This essay discusses that careful analysis of Islamic law as manifested in the Cairo Declaration on Human Rights would tend to reveal that it is impossible to invoke human rights principles under a system where what is given primacy is the stability of the state, the maintenance of culture and tradition and the binding force of religion. In the United States, for instance, though we see wanton violations of due process and human rights committed by the Bush administration, the grand majesty of the law may at least be invoked to seek redress and to call policies wrong or reprehensible. This paper makes a conclusion that with that said, there are still positive changes to look forward to. The mere fact that the CDHR was entered into by the Islamic states means that there is at least recognition of the need to adhere to a basic human rights framework and that states may no longer act with impunity and expect no censure from the international community. Certainly, there should also be moves to actively pursue human rights offenders and punish human rights violations – whether large or small scale. There is a great ethical and moral imperative to exhume the past if only to serve as lessons for the future. In addition, through vigilance and continuous lobbying and sowing the seeds through human rights education, we make it possible to envision a future where human rights are protected, diversity is celebrated and every individual is allowed to blossom to his or her fullest potential. ...
The converse of that, of course, is that far too many leaders justify brazen acts of oppression and injustice as a cultural norm and should thus fall outside the scrutiny of the international community. How indeed does one balance these competing interests
The concept of human rights is by no means of recent vintage. It is used primarily to define relationships between the citizens and the State, by constituting a check on the awesome power of the State and by enabling human beings to flourish to their fullest potential free from oppression, strife, hunger and discrimination. A thriving and robust democracy, it is often said, can only be achieved when basic human rights are preserved. Cherished principles like press freedom, religious freedom, diversity and pluralism are indispensable requirements of a democratic society. It is difficult, if not altogether impossible, to argue against the validity of these principles.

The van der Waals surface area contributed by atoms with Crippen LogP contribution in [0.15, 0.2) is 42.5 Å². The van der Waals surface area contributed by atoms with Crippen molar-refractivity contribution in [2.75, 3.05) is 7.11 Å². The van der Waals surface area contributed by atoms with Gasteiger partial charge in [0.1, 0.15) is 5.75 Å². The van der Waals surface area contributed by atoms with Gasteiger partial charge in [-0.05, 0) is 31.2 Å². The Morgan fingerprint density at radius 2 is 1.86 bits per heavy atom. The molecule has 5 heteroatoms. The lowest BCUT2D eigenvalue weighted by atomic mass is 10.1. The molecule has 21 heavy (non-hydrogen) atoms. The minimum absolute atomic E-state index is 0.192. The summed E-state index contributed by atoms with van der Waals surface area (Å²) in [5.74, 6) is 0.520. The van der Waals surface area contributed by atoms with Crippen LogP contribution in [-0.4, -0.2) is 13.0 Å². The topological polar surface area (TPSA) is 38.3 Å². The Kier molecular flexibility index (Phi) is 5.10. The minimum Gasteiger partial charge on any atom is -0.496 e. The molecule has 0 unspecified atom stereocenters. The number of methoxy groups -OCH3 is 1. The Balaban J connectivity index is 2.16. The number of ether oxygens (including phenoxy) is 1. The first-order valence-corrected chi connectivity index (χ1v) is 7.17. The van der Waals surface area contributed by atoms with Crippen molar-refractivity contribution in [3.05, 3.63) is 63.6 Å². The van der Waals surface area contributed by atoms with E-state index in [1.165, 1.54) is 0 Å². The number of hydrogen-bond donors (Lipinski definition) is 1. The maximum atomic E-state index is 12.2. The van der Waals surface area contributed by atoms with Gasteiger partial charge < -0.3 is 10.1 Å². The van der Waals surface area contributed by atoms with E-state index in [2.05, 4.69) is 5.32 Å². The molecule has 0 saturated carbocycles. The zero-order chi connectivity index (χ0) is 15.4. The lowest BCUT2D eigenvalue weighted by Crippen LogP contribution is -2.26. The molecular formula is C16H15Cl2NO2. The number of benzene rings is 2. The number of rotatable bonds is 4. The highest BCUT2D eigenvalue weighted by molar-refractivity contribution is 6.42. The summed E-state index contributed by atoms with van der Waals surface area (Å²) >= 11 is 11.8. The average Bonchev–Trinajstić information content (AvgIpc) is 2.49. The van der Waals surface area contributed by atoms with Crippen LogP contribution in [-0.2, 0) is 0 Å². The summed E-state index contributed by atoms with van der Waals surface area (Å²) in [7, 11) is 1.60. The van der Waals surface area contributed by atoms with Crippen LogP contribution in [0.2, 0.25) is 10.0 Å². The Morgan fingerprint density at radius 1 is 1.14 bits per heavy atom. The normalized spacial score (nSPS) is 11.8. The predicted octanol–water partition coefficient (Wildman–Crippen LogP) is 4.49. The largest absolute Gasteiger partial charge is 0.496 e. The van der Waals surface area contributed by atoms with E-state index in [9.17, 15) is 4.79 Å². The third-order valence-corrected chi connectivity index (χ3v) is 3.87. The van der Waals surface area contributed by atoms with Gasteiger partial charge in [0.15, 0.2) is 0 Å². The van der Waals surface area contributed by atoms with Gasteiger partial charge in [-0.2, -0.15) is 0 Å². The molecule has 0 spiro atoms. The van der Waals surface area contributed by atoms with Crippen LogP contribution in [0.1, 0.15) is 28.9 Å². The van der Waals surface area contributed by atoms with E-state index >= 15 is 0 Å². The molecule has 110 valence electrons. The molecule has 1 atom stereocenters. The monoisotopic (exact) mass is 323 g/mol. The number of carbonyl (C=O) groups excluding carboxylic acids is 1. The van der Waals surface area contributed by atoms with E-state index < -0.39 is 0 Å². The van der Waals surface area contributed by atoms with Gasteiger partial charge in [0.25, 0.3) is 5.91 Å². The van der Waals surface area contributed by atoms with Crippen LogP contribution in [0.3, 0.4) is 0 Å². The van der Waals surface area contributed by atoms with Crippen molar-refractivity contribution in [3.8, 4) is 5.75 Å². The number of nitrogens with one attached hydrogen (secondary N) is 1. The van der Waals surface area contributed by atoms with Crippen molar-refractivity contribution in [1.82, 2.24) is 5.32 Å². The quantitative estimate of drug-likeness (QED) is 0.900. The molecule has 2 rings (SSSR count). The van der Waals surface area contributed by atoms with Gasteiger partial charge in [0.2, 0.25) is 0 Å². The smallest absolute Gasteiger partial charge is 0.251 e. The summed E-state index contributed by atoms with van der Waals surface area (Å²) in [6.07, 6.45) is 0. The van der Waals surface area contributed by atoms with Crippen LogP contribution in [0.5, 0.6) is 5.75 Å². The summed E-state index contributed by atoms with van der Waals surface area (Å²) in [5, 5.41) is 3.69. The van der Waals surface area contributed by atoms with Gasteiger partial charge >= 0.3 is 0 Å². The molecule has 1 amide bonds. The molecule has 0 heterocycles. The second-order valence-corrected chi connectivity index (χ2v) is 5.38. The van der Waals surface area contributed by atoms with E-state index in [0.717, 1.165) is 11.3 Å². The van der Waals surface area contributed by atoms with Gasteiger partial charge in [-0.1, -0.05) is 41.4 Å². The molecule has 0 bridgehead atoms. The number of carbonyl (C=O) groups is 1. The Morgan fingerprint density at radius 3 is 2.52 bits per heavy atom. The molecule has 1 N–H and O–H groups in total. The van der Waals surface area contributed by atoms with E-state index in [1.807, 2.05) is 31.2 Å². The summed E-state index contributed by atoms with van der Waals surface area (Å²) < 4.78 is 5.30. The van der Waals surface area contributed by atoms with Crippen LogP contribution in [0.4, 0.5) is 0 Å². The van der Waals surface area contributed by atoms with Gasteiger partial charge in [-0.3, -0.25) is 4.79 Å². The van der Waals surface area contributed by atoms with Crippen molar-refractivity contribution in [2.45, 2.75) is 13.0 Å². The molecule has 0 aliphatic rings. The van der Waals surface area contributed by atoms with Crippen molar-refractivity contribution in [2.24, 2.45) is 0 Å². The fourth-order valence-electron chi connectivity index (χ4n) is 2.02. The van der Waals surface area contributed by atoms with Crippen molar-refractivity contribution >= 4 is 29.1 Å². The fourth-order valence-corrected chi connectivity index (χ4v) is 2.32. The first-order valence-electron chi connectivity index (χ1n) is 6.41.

The various conflicts and revolutions in the world have shaped the concept of human rights as we know it. In the last two hundred and fifty years, we see the clamor for human rights as the clamor of a world and of the various peoples inside it for equality and freedom. Starting with the French and American revolutions towards the latter part of the eighteenth century, it is this very notion of human rights that has led colonized states and revolutionary movements to assert their voices and fight for their freedoms against oppressive and despotic governments - from the Tiananmen Square uprising in China to the struggle of the East Timorese against Indonesian occupation.
When the United Nations was created in 1948 by a world still reeling from the ravages of the Second World War and intent on healing the wounds